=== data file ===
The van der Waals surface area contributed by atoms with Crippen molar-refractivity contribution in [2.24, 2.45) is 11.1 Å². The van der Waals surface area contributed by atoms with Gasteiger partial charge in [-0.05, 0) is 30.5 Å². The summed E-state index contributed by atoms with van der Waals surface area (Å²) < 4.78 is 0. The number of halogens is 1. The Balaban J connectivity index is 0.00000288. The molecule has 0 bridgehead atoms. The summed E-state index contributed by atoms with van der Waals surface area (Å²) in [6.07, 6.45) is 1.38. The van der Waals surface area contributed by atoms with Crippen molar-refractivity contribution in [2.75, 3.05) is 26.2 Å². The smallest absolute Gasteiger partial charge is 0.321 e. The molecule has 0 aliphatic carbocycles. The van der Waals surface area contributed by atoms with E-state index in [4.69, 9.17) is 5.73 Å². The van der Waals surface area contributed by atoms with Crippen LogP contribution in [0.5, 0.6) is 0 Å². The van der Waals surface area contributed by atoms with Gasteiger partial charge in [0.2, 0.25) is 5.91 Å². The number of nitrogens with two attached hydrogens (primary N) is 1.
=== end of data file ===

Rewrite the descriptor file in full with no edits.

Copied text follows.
The van der Waals surface area contributed by atoms with Crippen molar-refractivity contribution in [2.24, 2.45) is 11.1 Å². The van der Waals surface area contributed by atoms with Gasteiger partial charge in [-0.05, 0) is 30.5 Å². The summed E-state index contributed by atoms with van der Waals surface area (Å²) < 4.78 is 0. The number of halogens is 1. The Balaban J connectivity index is 0.00000288. The molecule has 0 bridgehead atoms. The summed E-state index contributed by atoms with van der Waals surface area (Å²) in [6.07, 6.45) is 1.38. The van der Waals surface area contributed by atoms with Crippen molar-refractivity contribution in [2.75, 3.05) is 26.2 Å². The smallest absolute Gasteiger partial charge is 0.321 e. The molecule has 0 aliphatic carbocycles. The van der Waals surface area contributed by atoms with E-state index in [4.69, 9.17) is 5.73 Å². The van der Waals surface area contributed by atoms with Crippen LogP contribution in [0.5, 0.6) is 0 Å². The van der Waals surface area contributed by atoms with Gasteiger partial charge in [0.2, 0.25) is 5.91 Å². The number of nitrogens with two attached hydrogens (primary N) is 1.